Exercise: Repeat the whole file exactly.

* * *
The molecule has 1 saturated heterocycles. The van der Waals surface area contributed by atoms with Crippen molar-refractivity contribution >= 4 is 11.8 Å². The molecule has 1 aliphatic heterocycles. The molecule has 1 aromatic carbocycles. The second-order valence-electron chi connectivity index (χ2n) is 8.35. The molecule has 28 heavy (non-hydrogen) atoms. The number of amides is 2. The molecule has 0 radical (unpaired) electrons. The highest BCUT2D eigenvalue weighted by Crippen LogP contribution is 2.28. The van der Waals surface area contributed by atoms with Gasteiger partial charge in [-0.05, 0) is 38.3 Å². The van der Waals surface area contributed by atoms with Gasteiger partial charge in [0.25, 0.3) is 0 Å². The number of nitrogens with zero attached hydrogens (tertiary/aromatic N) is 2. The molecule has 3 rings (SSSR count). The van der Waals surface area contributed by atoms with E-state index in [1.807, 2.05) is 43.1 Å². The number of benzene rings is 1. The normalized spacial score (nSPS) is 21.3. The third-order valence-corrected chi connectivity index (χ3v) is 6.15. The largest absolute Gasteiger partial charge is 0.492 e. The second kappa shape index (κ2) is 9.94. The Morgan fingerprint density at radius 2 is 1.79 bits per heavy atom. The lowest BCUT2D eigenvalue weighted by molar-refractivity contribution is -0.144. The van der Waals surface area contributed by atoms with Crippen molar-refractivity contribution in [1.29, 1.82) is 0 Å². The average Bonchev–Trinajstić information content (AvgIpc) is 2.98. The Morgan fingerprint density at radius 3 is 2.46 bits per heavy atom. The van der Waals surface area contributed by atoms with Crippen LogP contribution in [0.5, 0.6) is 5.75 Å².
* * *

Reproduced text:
The molecule has 1 saturated heterocycles. The van der Waals surface area contributed by atoms with Crippen molar-refractivity contribution >= 4 is 11.8 Å². The molecule has 1 aliphatic heterocycles. The molecule has 1 aromatic carbocycles. The second-order valence-electron chi connectivity index (χ2n) is 8.35. The molecule has 28 heavy (non-hydrogen) atoms. The number of amides is 2. The molecule has 0 radical (unpaired) electrons. The highest BCUT2D eigenvalue weighted by Crippen LogP contribution is 2.28. The van der Waals surface area contributed by atoms with Gasteiger partial charge in [-0.05, 0) is 38.3 Å². The van der Waals surface area contributed by atoms with Gasteiger partial charge in [0.25, 0.3) is 0 Å². The number of nitrogens with zero attached hydrogens (tertiary/aromatic N) is 2. The molecule has 3 rings (SSSR count). The van der Waals surface area contributed by atoms with E-state index in [1.807, 2.05) is 43.1 Å². The number of benzene rings is 1. The normalized spacial score (nSPS) is 21.3. The third-order valence-corrected chi connectivity index (χ3v) is 6.15. The largest absolute Gasteiger partial charge is 0.492 e. The second kappa shape index (κ2) is 9.94. The Morgan fingerprint density at radius 2 is 1.79 bits per heavy atom. The lowest BCUT2D eigenvalue weighted by molar-refractivity contribution is -0.144. The van der Waals surface area contributed by atoms with Crippen molar-refractivity contribution in [1.29, 1.82) is 0 Å². The average Bonchev–Trinajstić information content (AvgIpc) is 2.98. The Morgan fingerprint density at radius 3 is 2.46 bits per heavy atom. The van der Waals surface area contributed by atoms with Crippen LogP contribution in [0.5, 0.6) is 5.75 Å².